Thoughts on My Upcoming Trip to Australia: I Need Your Input

As I briefly mentioned yesterday, I’m planning a trip to Australia for next May, since I absolutely fell in love with the country on my previous trip there this past May. I’m really looking forward to this.

So, part of my excitement stems from finding what I consider to be some great seats going down and coming back. From Washington DC, I’ll fly up to New York JFK to catch the cross-country Qantas 747 to Los Angeles (Business Class), then a Qantas A380 to Sydney (First Class), and onward to Perth in Qantas Business Class. Returning home, I’ll depart Sydney in Qantas Business Class to San Fransisco, then head onto an American A321T in Business Class to JFK, before I fly back down to Washington DC. All in, this will be 72,500 AAdvantage miles on the outbound and 62,500 on the return. Not a bad deal.

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So, once I get to Australia, I’m fairly open to visiting whatever and wherever, and so far have this plan in mind:

  • 2 Nights in Perth, staying at the Hyatt Regency Perth
  • 2 Nights in Adelaide, staying at the Intercontinental
  • 2 Nights in Canberra, staying at the Park Hyatt Canberra
  • 2 Nights in Port Douglas, staying at the Sheraton Mirage Port Douglas
  • 3 Nights in Sydney, staying at the Park Hyatt Sydney

2015-05-25 15.40.08

In planning this schedule, there’s a few things I knew I wanted to do:

  • I’ve heard good things about Perth, so I wanted to make a visit there. By visiting this first, I was able to tack this onto my outward journey at no additional cost or miles.
  • I want to visit the Great Barrier Reef, so Port Douglas seems like a good jumping off point.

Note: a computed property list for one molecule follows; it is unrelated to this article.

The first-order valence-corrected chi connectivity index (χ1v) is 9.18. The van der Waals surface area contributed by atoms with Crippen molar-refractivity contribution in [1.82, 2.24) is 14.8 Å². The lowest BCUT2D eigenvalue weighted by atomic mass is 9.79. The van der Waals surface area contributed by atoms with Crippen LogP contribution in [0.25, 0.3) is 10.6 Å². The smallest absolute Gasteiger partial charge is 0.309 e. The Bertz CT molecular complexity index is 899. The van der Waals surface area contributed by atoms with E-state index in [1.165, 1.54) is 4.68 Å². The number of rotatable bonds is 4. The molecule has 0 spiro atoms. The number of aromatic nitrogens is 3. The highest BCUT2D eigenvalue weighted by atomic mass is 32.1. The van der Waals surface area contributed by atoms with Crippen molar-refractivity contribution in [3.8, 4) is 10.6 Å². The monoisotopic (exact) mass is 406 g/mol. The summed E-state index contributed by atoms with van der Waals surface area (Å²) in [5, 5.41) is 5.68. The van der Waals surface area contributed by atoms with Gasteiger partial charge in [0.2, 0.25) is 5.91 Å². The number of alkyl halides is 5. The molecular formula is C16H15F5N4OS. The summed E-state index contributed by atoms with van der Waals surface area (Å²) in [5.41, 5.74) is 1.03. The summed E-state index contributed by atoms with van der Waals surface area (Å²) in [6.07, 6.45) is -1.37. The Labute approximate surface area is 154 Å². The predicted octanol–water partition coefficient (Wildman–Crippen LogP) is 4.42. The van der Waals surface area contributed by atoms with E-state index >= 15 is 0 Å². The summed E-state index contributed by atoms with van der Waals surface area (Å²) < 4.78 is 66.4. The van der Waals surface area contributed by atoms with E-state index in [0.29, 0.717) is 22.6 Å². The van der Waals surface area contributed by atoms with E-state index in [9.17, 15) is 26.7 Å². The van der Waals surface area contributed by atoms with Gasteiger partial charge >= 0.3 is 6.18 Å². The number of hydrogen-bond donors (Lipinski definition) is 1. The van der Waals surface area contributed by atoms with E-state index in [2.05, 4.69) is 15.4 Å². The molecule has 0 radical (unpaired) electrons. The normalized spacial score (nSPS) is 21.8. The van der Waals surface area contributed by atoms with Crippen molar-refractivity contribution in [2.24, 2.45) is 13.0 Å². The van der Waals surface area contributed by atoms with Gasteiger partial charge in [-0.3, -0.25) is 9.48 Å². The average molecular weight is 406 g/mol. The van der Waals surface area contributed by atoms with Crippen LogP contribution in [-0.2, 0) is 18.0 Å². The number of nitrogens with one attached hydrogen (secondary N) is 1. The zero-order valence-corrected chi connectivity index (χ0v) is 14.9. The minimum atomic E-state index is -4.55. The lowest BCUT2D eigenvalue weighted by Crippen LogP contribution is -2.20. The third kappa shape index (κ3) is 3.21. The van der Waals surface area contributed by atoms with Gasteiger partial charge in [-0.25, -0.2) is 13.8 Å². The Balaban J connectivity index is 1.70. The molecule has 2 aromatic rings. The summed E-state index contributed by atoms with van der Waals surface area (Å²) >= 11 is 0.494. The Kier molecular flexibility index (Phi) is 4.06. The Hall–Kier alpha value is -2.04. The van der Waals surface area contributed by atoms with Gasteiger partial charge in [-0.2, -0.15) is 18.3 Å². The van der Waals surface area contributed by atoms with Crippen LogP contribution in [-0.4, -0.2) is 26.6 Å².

• I want to go back to Sydney to see Vivid Sydney, which will be occurring during the dates I’ll be there.
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Outside of that, I’m flexible. I also want to visit Alice Springs and Uluru, but the logistics of getting there are a bit on the complicated side. While flying to Alice Springs or Ayer’s Rock isn’t an issue, with daily flights to both sides of the country, getting to Uluru is a bit of an issue, outside of an organized tour. Since Australia drives on the left side of the road, I can’t rent a car, so that option is out the window. I want to do it, but somehow fitting it in and making it work is a bit of a problem. Perhaps next time?

I’m certainly not dead-set on any of my hotels, outside of the Park Hyatt Sydney, so am open on suggestions. Having visited Melbourne extensively the last trip, I’m avoiding going there this time, and am trying to see some other locations. While I know I won’t be able to do everything in this trip, my goal is to hit some of the major other sites that aren’t just in the Sydney to Melbourne corridor.

You have given me plenty of helpful hints and pointed me in the right direction before, so I’m opening this up to you guys…

So, what should I do? Is this itinerary one worthwile for those that have visited these destinations? Am I staying too long or too short in any one place? 

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  1. Brant jackson says